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Gestational Trophoblastic

Neoplasia
WALEED AL-JASSAR
FRCSC – GYN ONC
Classification
• Hydatidiform Mole ( Molar
Pregnancy )
• Invasive Mole
• Gestational Choriocarcinoma
• Placental Site TrophoblasticTumor
( PSTT )


History
• Hippocrates
– Dropsy of the uterus
• Unhealthy water
Epidemiology of Hydatidiform
Mole
• The highest incidence is in Asia
• Rates in Asia 1 : 500
• Rates in the states 1 : 1500
Risk Factors for Molar
Pregnancy
• Extremes of Reproductive age
– Less than 15 years old and above age
40
• History of previous Molar pregnancy
– 10 times more risk
• Dietary factors
– Low protein diet

Factors NOT associated with
Molar Pregnancy

• ABO Blood Group

• Cigarette smoking

• Contraceptive history
Hydatidiform Mole

• Complete Mole

• Partial Mole
Complete Mole
• 46 XY ( Paternal Genome )
• Absent fetus
• Absent Amnion
• Diffuse Villous edema
• Diffuse trophoblastic proliferation
• Uterine size is 50% large for dates
• 25-30% Theca Leutein Cysts
• 10-25% Medical Complications
– PIH , Hyperthyroidism , Anemia and
Hyperemesis
• 6.8 – 20% Post Molar GTN
Partial Mole
• 69 XXX or XXY ( Paternal and Maternal
Genome )
• On Pathology Fetal Parts are present
• Focal Villous edema
• Focal Trophoblastic proliferation
• Diagnosed as Missed Abortion
• Uterus is small for dates
• Rarely there will be a Theca Lutein Cyst
or medical Complication
• 2.5 – 7.5 % Postmolar GTN
Symptoms
• Vaginal Bleeding
• Hyperemesis
• Pre-eclampsia in the first Trimester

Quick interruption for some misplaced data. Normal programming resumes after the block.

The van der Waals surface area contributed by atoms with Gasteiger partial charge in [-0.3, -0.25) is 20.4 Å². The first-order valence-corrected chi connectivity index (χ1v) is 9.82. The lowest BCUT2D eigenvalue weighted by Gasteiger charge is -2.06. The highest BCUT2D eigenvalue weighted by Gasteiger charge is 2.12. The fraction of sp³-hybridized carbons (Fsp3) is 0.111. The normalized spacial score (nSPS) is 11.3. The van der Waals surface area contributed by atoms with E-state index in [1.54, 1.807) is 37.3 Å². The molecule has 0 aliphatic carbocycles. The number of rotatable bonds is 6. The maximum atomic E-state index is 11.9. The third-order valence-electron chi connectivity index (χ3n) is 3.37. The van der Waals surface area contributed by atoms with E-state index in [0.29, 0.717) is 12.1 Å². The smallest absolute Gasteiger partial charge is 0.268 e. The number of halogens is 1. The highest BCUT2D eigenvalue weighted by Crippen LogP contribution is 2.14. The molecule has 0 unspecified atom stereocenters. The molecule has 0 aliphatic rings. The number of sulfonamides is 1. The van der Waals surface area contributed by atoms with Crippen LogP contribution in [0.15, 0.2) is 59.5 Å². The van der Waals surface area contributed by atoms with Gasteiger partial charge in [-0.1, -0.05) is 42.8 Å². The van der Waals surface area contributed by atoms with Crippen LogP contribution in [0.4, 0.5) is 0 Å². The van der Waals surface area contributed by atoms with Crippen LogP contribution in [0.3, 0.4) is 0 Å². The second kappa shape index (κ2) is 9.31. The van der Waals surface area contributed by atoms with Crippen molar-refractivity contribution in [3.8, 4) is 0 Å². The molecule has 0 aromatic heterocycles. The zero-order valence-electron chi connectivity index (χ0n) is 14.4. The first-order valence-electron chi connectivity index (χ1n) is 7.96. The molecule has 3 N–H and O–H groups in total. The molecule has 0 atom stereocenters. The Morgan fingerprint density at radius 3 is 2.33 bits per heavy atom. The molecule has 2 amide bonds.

• Hyperthyroidism ( rarely )
• Acute Respiratory Distress
– Trophoblastic pulmonary embolization
• Excessive uterine size
• Theca lutein cyst


diagnosis
• Passage of Vesicular tissue
• Quantitative B hCG
• Pelvic U/S

Management
• Blood Work ( CBC , Electrolytes , LFT ,
RFT , TFT )
• CXR ( Pre Evacuation )
• Suction D & C
• Monitor Quatitative hCG every week
until Normal
• Monthly hCGfor 6 – 12 months
• Contraception
Gestational Trophoblastic
Neoplasia
• Defined by Clinical and Laboratory
Criteria

• GTN is the most curable Gynecologic


Malignancy

• GTN after a complete mole 7.5 % -
20 %
• GTN after a partial Mole 2.5 % - 7.5
%
Risk Factors for Post Molar
GTN
• High Pre-evacuation hCG
• Uterine size larger than expected
dates
• Theca-lutein Cysts ( More than 6 cm )
• Increasing Maternal age
Diagnosis of Post Molar GTN
( FIGO )
1.Four Values or more of plateaued
hCG ( +/- 10% ) over at least 3
weeks
2.A rise of hCG of 10% or greater for 3
values or more over at least 2
weeks
3.The Histological diagnosis of
Choriocarcinoma
4.Persistence of hCG beyond 6 months
after mole evacuation
Evaluation of GTN
• Complete physical and Pelvic
Examination
• Baseline Hematologic , renal and
Hepatic functions
• Base line quantitative hCG
• CXR or CT Chest
• Brain MRI or CT
• CT Abdomen and Pelvis
Clinical Classification
system
• Non- Metastatic GTN
• Metastatic GTN
– Good Prognosis
• Short Duration ( Less than 4 Months )
• Pretherapy hCG less than 40,000
mIU/ml
• No Brain or liver Mets
• No antecedent term pregnancy
• No prior chemotherapy
– Poor prognosis
• Any one risk factor :
– Long Duration ( More than 4 Months )
– Pretherapy hCG more than 40,000
mIU/ml
– Brain or liver mets
– Antecedent term pregnancy
– Prior chemotherapy
FIGO 0 1 2 4
SCORING
AGE < 40 ≥ 40
Antecedent Mole Abortion Term
pregnancy
Interval from < 4 4-<7 7 - < 13 ≥ 13
pregnancy(months
)

Pre-treatment < 1000 1000 – 10,000 – > 100,000


hCG mIU/ml 10,000 100,000
Largest 3-5 >5
tumorsize
(including
Site of Mets
uterus) (cm) Lung Spleen , GI Brain , Liver
# of Mets Kidney
1-4 5-8 >8
Prev. failed Single drug 2 or more
chemo drugs
• Low risk
– Score of 6 or less

• High risk
– Score of 7 or greater
Treatment
• Non Metastatic and low risk GTN
– Single Agent chemotherapy
• Methotrexate
• Actinomycin D
• Metastatic or High risk
– EMA-CO
– MAC